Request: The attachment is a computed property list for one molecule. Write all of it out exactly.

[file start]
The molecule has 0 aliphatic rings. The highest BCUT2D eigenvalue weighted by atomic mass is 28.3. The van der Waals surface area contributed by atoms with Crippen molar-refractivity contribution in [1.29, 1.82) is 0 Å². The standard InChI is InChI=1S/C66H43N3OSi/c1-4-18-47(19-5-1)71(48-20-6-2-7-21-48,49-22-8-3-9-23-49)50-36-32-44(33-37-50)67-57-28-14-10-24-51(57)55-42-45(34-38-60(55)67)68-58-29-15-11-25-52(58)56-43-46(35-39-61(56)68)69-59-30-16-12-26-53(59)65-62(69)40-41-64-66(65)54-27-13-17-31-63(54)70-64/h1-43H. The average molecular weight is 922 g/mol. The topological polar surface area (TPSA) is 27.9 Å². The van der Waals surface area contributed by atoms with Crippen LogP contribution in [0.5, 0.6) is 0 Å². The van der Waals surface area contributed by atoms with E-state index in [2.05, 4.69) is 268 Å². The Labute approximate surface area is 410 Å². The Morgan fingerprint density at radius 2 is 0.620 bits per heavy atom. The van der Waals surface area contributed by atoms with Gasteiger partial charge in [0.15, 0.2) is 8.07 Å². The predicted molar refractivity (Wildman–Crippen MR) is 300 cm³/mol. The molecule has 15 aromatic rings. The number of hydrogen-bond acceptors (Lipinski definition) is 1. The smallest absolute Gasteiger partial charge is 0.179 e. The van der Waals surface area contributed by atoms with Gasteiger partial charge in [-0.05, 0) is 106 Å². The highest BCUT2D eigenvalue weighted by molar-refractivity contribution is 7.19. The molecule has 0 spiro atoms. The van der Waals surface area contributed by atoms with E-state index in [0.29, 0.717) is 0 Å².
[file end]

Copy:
The molecule has 0 aliphatic rings. The highest BCUT2D eigenvalue weighted by atomic mass is 28.3. The van der Waals surface area contributed by atoms with Crippen molar-refractivity contribution in [1.29, 1.82) is 0 Å². The standard InChI is InChI=1S/C66H43N3OSi/c1-4-18-47(19-5-1)71(48-20-6-2-7-21-48,49-22-8-3-9-23-49)50-36-32-44(33-37-50)67-57-28-14-10-24-51(57)55-42-45(34-38-60(55)67)68-58-29-15-11-25-52(58)56-43-46(35-39-61(56)68)69-59-30-16-12-26-53(59)65-62(69)40-41-64-66(65)54-27-13-17-31-63(54)70-64/h1-43H. The average molecular weight is 922 g/mol. The topological polar surface area (TPSA) is 27.9 Å². The van der Waals surface area contributed by atoms with Crippen LogP contribution in [0.5, 0.6) is 0 Å². The van der Waals surface area contributed by atoms with E-state index in [2.05, 4.69) is 268 Å². The Labute approximate surface area is 410 Å². The Morgan fingerprint density at radius 2 is 0.620 bits per heavy atom. The van der Waals surface area contributed by atoms with Gasteiger partial charge in [0.15, 0.2) is 8.07 Å². The predicted molar refractivity (Wildman–Crippen MR) is 300 cm³/mol. The molecule has 15 aromatic rings. The number of hydrogen-bond acceptors (Lipinski definition) is 1. The smallest absolute Gasteiger partial charge is 0.179 e. The van der Waals surface area contributed by atoms with Gasteiger partial charge in [-0.05, 0) is 106 Å². The highest BCUT2D eigenvalue weighted by molar-refractivity contribution is 7.19. The molecule has 0 spiro atoms. The van der Waals surface area contributed by atoms with E-state index in [0.29, 0.717) is 0 Å².